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Moment that mattered: The Post Office Horizon IT inquiry begins

Former subpostmasters celebrate outside the Royal Courts of Justice in London, following a court ruling clearing them of convictions for theft and false accounting, 23rd April 2021

Former subpostmasters celebrate outside the Royal Courts of Justice in London following a court ruling clearing them of convictions for theft and false accounting, 23rd April 2021. Photo: Tolga Akmen / AFP

On 14th February a public inquiry began into the largest miscarriage of justice in British legal history. Between 2000 and 2014 the Post Office prosecuted 736 subpostmasters after a flawed software system, Horizon, made it look like money was missing from their branches. Several subpostmasters – people employed to run Post Offices inside larger retail businesses – were sent to prison. Many faced financial ruin. At least four of the wrongly accused killed themselves. More than 20 years after the saga began, the victims are still fighting for compensation and justice.

For Jo Hamilton, who spoke to the inquiry in London on its opening day, the nightmare began in December 2003, two years after she took over the village shop and its small Post Office in South Warnborough, Hampshire. One day the Horizon software, developed by Japanese tech firm Fujitsu and introduced to the Post Office network from 1999, told her that she had a shortfall of over £2,000. “I rang the helpdesk, did what they told me to do, and the discrepancy doubled to £4,000,” she tells me over coffee in her garden. Her old business, now a cafe, is just around the corner. “You couldn’t open the till, you couldn’t trade at all, unless you agreed to the figures [on Horizon] so I agreed to them… Eventually the area manager came down and said he thought an error notice would be generated and it will sort itself out. Well, it didn’t sort itself out.”

The Post Office began deducting money from Hamilton’s wages for the amount it said she owed them, but the discrepancies on Horizon kept occurring and her financial hole grew bigger. When she was told she would lose her job if there were any further discrepancies she did what she believed she needed to do to keep the shop alive – she borrowed money from friends, remortgaged the house, and put the missing money in the till herself. “I was up to my neck in debt,” she says. “I was constantly taking [profits] from the shop to put in the Post Office and eventually I completely ran out of money.” The shortfalls on Horizon kept on coming.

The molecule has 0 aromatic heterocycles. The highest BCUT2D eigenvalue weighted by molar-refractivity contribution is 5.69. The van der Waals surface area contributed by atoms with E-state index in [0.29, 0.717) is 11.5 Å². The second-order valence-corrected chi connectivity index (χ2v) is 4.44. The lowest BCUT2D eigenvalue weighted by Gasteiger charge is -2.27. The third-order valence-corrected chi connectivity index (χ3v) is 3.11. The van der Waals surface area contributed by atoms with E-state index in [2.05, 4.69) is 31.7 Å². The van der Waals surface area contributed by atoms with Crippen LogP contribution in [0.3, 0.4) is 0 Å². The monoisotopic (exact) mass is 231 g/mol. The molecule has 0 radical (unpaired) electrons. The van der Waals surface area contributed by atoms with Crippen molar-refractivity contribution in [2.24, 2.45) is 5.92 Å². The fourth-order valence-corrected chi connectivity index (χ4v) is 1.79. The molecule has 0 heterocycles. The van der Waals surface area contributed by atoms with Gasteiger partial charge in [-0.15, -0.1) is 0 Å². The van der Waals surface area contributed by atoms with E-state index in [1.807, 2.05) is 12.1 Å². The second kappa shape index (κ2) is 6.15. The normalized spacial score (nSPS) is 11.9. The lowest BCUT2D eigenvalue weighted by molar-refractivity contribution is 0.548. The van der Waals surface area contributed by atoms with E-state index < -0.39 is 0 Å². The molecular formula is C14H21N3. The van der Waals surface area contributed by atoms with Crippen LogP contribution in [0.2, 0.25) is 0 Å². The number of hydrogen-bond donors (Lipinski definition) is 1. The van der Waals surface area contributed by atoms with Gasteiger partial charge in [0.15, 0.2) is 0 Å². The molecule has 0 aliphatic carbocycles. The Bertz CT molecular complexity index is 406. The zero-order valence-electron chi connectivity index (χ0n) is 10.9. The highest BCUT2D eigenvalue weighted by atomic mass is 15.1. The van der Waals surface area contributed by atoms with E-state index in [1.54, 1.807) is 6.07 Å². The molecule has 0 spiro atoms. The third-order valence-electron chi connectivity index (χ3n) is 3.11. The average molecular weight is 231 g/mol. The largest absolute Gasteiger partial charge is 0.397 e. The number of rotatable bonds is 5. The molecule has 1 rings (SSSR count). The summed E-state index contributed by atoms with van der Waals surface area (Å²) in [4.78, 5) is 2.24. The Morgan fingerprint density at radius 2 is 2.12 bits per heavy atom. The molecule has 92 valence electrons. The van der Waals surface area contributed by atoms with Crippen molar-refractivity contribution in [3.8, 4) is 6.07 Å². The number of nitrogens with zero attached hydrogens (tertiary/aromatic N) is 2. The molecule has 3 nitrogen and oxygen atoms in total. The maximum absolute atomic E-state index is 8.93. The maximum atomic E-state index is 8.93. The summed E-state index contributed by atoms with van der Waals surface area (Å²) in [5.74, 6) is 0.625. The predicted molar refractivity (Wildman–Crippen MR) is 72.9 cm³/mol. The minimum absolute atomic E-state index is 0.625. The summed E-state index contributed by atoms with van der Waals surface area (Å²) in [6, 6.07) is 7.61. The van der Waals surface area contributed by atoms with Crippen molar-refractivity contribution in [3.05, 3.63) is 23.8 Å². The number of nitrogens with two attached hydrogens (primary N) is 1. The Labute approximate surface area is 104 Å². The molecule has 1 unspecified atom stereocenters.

One evening the Post Office called Hamilton and demanded she send them £25,000 she owed. Completely broke, she called the National Federation of Subpostmasters. “They said, ‘Well, go and find yourself a good criminal lawyer and we’ll arrange an audit’ – and two days later two Post Office investigators came to my house, dressed in black,” she says. “It was awful. They were looking around the house saying to me, ‘Where’s the money?’” The Post Office at Hamilton’s shop was closed down.

In June 2006, the Post Office – which used private prosecution powers, meaning neither the police nor the Crown Prosecution Service were involved – charged Hamilton with stealing over £36,000, which she denied. Before her trial they offered a plea bargain – plead guilty to 14 counts of false accounting, repay the money, and they would drop the theft charges. “I was advised that I was less likely to go to prison if I agreed to it,” she says. “And I would have said I was guilty of anything to get out of going to prison because that prospect absolutely terrified me.”

In February 2008 she went to court for her sentencing carrying a prison bag – she’d been told that even having pled guilty to the false accounting charges, a prison sentence was likely. The judge handed her a 12-month supervision order. “I remember going home from court that afternoon and straight back to work. I was in such a deep financial mess I just worked, worked, worked all the time,” she says.

As the owner of the only shop in the village, Hamilton was known by everyone in South Warnborough – and almost everyone believed that the warm, kind, caring woman they knew was not a thief. She remortgaged her home again to raise the first £30,000 she owed but was still £6,000 short. “So we had a bizarre village meeting where I told everyone that I couldn’t raise the money. I was in tears. Then a lovely lady, Pat, said ‘Maybe you could have an early Christmas present from the village.’” The people of South Warnborough had a whip-round and raised the money in two weeks. The feelgood story made the national press, which meant that Hamilton appeared on the radar of young Computer Weekly journalist Rebecca Thomson, who had started investigating a bizarre story about subpostmasters all over the UK being prosecuted for an almost identical ‘crime’. While a few publications such as Private Eye remained focused on the scandal over the years, the story largely flew under the radar of the British press.